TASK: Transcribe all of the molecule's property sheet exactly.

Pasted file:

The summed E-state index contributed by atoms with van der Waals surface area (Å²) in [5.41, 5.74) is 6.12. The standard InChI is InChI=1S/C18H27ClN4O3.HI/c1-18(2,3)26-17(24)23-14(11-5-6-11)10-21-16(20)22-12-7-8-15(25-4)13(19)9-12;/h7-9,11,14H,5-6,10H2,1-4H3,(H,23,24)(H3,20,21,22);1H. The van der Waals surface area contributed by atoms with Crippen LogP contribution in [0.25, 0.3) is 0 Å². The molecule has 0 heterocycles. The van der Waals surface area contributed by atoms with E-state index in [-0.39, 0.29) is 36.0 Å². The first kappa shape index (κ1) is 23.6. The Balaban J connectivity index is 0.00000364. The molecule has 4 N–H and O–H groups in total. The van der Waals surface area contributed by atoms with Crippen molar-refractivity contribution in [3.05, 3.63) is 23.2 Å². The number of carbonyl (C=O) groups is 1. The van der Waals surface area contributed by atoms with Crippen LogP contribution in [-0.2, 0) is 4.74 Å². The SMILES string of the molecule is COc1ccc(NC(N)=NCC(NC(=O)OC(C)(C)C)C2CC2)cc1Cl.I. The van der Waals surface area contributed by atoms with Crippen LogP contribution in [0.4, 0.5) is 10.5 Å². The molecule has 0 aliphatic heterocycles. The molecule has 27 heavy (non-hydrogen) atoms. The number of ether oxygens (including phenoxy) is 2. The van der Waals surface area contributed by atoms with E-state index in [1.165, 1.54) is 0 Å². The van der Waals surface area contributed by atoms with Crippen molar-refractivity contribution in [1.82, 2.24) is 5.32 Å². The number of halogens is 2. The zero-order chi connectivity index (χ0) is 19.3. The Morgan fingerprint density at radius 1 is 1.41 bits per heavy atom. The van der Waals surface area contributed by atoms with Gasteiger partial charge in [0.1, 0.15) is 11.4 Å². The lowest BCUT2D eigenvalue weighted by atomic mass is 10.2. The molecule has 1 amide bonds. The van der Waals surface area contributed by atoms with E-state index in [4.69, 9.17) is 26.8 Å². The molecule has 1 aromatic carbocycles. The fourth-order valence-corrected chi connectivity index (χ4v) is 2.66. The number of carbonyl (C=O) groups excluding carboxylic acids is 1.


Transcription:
The summed E-state index contributed by atoms with van der Waals surface area (Å²) in [5.41, 5.74) is 6.12. The standard InChI is InChI=1S/C18H27ClN4O3.HI/c1-18(2,3)26-17(24)23-14(11-5-6-11)10-21-16(20)22-12-7-8-15(25-4)13(19)9-12;/h7-9,11,14H,5-6,10H2,1-4H3,(H,23,24)(H3,20,21,22);1H. The van der Waals surface area contributed by atoms with Crippen LogP contribution in [0.25, 0.3) is 0 Å². The molecule has 0 heterocycles. The van der Waals surface area contributed by atoms with E-state index in [-0.39, 0.29) is 36.0 Å². The first kappa shape index (κ1) is 23.6. The Balaban J connectivity index is 0.00000364. The molecule has 4 N–H and O–H groups in total. The van der Waals surface area contributed by atoms with Crippen molar-refractivity contribution in [3.05, 3.63) is 23.2 Å². The number of carbonyl (C=O) groups is 1. The van der Waals surface area contributed by atoms with Crippen LogP contribution in [-0.2, 0) is 4.74 Å². The SMILES string of the molecule is COc1ccc(NC(N)=NCC(NC(=O)OC(C)(C)C)C2CC2)cc1Cl.I. The van der Waals surface area contributed by atoms with Crippen LogP contribution in [0.4, 0.5) is 10.5 Å². The molecule has 0 aliphatic heterocycles. The molecule has 27 heavy (non-hydrogen) atoms. The number of ether oxygens (including phenoxy) is 2. The van der Waals surface area contributed by atoms with E-state index in [1.165, 1.54) is 0 Å². The van der Waals surface area contributed by atoms with Crippen molar-refractivity contribution in [1.82, 2.24) is 5.32 Å². The number of halogens is 2. The zero-order chi connectivity index (χ0) is 19.3. The Morgan fingerprint density at radius 1 is 1.41 bits per heavy atom. The van der Waals surface area contributed by atoms with Gasteiger partial charge in [0.1, 0.15) is 11.4 Å². The lowest BCUT2D eigenvalue weighted by atomic mass is 10.2. The molecule has 1 amide bonds. The van der Waals surface area contributed by atoms with E-state index in [4.69, 9.17) is 26.8 Å². The molecule has 1 aromatic carbocycles. The fourth-order valence-corrected chi connectivity index (χ4v) is 2.66. The number of carbonyl (C=O) groups excluding carboxylic acids is 1.